I don’t know if it was a goal. I guess my goal with this record, as far as America was concerned, was just to get the record released. I tried to find an American label for my last album, Like Drawing Blood, and didn’t succeed after trying. I didn’t have a manager or an agent or any connection to give me a platform, so I ended up putting it out myself on iTunes and a few other services. My hope was for it to be coming out and be available on vinyl and CD and just broadly release something. The fact that it’s gone so well has been great.

Growing up and making music over the last ten to twelve years, I’ve never really dreamed about the scale of doing big tours or being onstage in front of thousands of people, as exciting as that can be. I don’t know; I like disappearing into the world of music itself and staying home and experiencing the connections that happen between people when you’re making music, recording records, or playing with my band. I like the audience as well, but I guess I just haven’t dreamed about it, like it’s some kind of goal or that it will satisfy me to get to that point to be able to do that. It’s been incredibly fun, and I’m enjoying it more and more, especially touring America over the past year. It’s almost like I’ve discovered it rather than it having been a thing I’d dreamed of for ages and now it’s coming true.

Would you say that in Australia, the music scene is more insular?
Well, because Australia is so far away from so many places, it’s very expensive for a band to get out. Not even out of Australia, just out of their city.

What’s coming up for you next?
Lots of shows, really. That’s what we’ve done for four months so far, here in the States. I’m going to Europe and playing some places I haven’t been to before, going to Poland and Portugal for the first time. Then we finish with shows back in Australia, which is going to fun. I’ve got some friends who’ve played in the live line-up for the band who are going to be back in the band, I’ve got horns and more backing vocals. I’m just taking it a day at a time on the tour, trying to enjoy different aspects. We spent a few days in LA and I’m really getting to like LA because there are so many interesting people and I’ve met a lot of people I’d like to work with in the future. I’m excited to travel next year and start writing new stuff and see some different places around the world.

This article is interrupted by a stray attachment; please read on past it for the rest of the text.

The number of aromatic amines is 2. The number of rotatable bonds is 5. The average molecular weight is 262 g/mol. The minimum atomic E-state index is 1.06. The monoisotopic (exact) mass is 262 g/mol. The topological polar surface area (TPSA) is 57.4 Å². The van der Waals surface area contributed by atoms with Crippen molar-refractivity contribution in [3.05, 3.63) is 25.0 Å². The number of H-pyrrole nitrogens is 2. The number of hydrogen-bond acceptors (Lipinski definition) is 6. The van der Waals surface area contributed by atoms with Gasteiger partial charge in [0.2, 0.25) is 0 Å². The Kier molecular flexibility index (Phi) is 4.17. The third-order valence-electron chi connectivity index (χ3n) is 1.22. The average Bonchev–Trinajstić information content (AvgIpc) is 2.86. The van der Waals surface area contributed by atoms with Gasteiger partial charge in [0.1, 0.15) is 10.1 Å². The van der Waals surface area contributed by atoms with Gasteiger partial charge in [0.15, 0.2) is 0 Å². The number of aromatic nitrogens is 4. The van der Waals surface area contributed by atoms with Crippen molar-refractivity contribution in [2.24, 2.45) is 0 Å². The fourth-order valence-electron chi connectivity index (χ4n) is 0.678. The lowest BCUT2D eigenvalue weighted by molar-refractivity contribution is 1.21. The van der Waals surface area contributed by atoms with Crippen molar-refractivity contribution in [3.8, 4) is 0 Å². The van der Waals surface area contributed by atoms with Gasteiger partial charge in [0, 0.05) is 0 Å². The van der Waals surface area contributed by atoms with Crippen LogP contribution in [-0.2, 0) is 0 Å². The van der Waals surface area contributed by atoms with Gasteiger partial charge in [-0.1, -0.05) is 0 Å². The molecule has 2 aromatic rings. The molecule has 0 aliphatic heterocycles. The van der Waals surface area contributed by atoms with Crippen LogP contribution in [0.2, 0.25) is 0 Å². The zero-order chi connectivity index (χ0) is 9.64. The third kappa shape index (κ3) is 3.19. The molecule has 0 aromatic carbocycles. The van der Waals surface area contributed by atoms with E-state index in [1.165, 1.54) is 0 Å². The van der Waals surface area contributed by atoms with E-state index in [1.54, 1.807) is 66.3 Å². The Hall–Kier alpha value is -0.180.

Do you write on the road?
I’ve tried in the past, but it’s never been very successful.

Are you one of those people who needs to have a cabin in the woods, a total seclusion kind of thing?
I think it does help. I think it’s also because when you’re on tour and you’re meeting so many people and playing shows, there’s so much input. Especially when you’re enjoying it, it’s great. It’s not even necessarily that it’s overwhelming, just that you need a certain amount of withdrawal or a little bit of boredom, just that space to push myself to create and process a bunch of stuff. There’s just not much space or physical time to do that on the road.

Do you still try to take note of smaller ideas to expand on when you get to settle down?
Here and there. I try to recollect things we might jam with in sound check. I’ll make notes on potential song titles or sketches of lyrics, but it’s pretty infrequent. They’re only little placeholders at best.

What would you say that your writing process is like?
It is, for me, confusing, challenging, scary, and self-defeating. But good, usually, in the end. Going through that process and ending up with anything I find half-decent has always been kind of cathartic.

You can’t be too self-defeating, or you wouldn’t be here.
Yeah. I get asked a lot about being a perfectionist and stuff like that. It doesn’t matter if it hasn’t been tinkered or labored with too studiously. Usually I go in with one idea about what a song is about or what I want the production of a certain recording to evoke sonically for me. If I have that in my mind, [I make it happen], whether it happens quickly or whether it takes months of tinkering with samples and remixing or redoing vocals so that I can realize that feeling that I want from it. That’s kind of my process.

Which also makes it so compelling that you have become popular in America, because we’ve become used to everything being optimized for low-quality mp3s, and then you show up with something much more rich and subtle.